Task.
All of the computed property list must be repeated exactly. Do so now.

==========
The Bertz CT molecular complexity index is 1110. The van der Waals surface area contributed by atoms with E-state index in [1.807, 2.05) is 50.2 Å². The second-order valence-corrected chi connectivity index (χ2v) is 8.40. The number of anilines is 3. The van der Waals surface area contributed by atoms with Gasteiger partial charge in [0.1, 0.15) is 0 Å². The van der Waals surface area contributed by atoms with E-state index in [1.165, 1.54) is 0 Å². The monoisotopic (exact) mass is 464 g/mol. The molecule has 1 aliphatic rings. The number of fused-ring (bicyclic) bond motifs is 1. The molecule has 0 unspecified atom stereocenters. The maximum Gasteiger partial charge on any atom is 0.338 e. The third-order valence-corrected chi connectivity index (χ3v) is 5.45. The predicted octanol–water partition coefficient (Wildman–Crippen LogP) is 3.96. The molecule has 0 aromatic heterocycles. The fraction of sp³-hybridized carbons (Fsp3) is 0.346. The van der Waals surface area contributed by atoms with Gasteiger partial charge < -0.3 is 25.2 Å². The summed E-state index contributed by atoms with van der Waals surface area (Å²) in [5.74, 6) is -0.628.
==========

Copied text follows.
The Bertz CT molecular complexity index is 1110. The van der Waals surface area contributed by atoms with E-state index in [1.807, 2.05) is 50.2 Å². The second-order valence-corrected chi connectivity index (χ2v) is 8.40. The number of anilines is 3. The van der Waals surface area contributed by atoms with Gasteiger partial charge in [0.1, 0.15) is 0 Å². The van der Waals surface area contributed by atoms with E-state index in [1.165, 1.54) is 0 Å². The monoisotopic (exact) mass is 464 g/mol. The molecule has 1 aliphatic rings. The number of fused-ring (bicyclic) bond motifs is 1. The molecule has 0 unspecified atom stereocenters. The maximum Gasteiger partial charge on any atom is 0.338 e. The third-order valence-corrected chi connectivity index (χ3v) is 5.45. The predicted octanol–water partition coefficient (Wildman–Crippen LogP) is 3.96. The molecule has 0 aromatic heterocycles. The fraction of sp³-hybridized carbons (Fsp3) is 0.346. The van der Waals surface area contributed by atoms with Gasteiger partial charge < -0.3 is 25.2 Å². The summed E-state index contributed by atoms with van der Waals surface area (Å²) in [5.74, 6) is -0.628.